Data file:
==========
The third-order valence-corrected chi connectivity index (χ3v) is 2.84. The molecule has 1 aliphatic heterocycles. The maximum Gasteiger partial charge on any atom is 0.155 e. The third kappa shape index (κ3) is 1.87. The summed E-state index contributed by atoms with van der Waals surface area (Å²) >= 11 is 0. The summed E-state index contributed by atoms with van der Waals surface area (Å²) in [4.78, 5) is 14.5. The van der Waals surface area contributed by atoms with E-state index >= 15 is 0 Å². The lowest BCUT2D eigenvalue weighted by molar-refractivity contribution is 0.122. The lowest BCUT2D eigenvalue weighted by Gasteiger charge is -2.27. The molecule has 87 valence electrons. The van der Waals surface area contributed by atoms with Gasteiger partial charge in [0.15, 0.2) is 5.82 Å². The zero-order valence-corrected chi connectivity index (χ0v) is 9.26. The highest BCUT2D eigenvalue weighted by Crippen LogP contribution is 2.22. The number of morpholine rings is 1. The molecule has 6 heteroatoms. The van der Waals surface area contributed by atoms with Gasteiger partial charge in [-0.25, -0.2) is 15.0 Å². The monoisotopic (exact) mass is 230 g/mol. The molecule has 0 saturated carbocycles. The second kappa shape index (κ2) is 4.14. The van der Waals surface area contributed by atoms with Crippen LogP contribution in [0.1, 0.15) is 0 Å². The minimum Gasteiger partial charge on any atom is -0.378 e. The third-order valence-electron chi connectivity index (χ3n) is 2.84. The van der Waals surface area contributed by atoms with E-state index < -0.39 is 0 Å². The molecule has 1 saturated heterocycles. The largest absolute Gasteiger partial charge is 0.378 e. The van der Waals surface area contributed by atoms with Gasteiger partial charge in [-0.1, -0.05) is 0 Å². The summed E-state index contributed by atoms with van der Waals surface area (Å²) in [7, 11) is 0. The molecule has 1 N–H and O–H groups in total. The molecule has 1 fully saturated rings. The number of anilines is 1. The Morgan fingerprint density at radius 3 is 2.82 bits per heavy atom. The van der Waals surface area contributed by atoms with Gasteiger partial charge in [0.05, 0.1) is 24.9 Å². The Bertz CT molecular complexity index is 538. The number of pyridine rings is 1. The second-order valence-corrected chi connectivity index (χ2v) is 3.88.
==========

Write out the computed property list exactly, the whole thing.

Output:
The third-order valence-corrected chi connectivity index (χ3v) is 2.84. The molecule has 1 aliphatic heterocycles. The maximum Gasteiger partial charge on any atom is 0.155 e. The third kappa shape index (κ3) is 1.87. The summed E-state index contributed by atoms with van der Waals surface area (Å²) >= 11 is 0. The summed E-state index contributed by atoms with van der Waals surface area (Å²) in [4.78, 5) is 14.5. The van der Waals surface area contributed by atoms with E-state index >= 15 is 0 Å². The lowest BCUT2D eigenvalue weighted by molar-refractivity contribution is 0.122. The lowest BCUT2D eigenvalue weighted by Gasteiger charge is -2.27. The molecule has 87 valence electrons. The van der Waals surface area contributed by atoms with Gasteiger partial charge in [0.15, 0.2) is 5.82 Å². The zero-order valence-corrected chi connectivity index (χ0v) is 9.26. The highest BCUT2D eigenvalue weighted by Crippen LogP contribution is 2.22. The number of morpholine rings is 1. The molecule has 6 heteroatoms. The van der Waals surface area contributed by atoms with Gasteiger partial charge in [-0.25, -0.2) is 15.0 Å². The monoisotopic (exact) mass is 230 g/mol. The molecule has 0 saturated carbocycles. The second kappa shape index (κ2) is 4.14. The van der Waals surface area contributed by atoms with Crippen LogP contribution in [0.1, 0.15) is 0 Å². The minimum Gasteiger partial charge on any atom is -0.378 e. The third-order valence-electron chi connectivity index (χ3n) is 2.84. The van der Waals surface area contributed by atoms with E-state index < -0.39 is 0 Å². The molecule has 1 saturated heterocycles. The largest absolute Gasteiger partial charge is 0.378 e. The van der Waals surface area contributed by atoms with Gasteiger partial charge in [-0.1, -0.05) is 0 Å². The summed E-state index contributed by atoms with van der Waals surface area (Å²) in [7, 11) is 0. The molecule has 1 N–H and O–H groups in total. The molecule has 1 fully saturated rings. The number of anilines is 1. The Morgan fingerprint density at radius 3 is 2.82 bits per heavy atom. The van der Waals surface area contributed by atoms with Gasteiger partial charge in [0.05, 0.1) is 24.9 Å². The Bertz CT molecular complexity index is 538. The number of pyridine rings is 1. The second-order valence-corrected chi connectivity index (χ2v) is 3.88.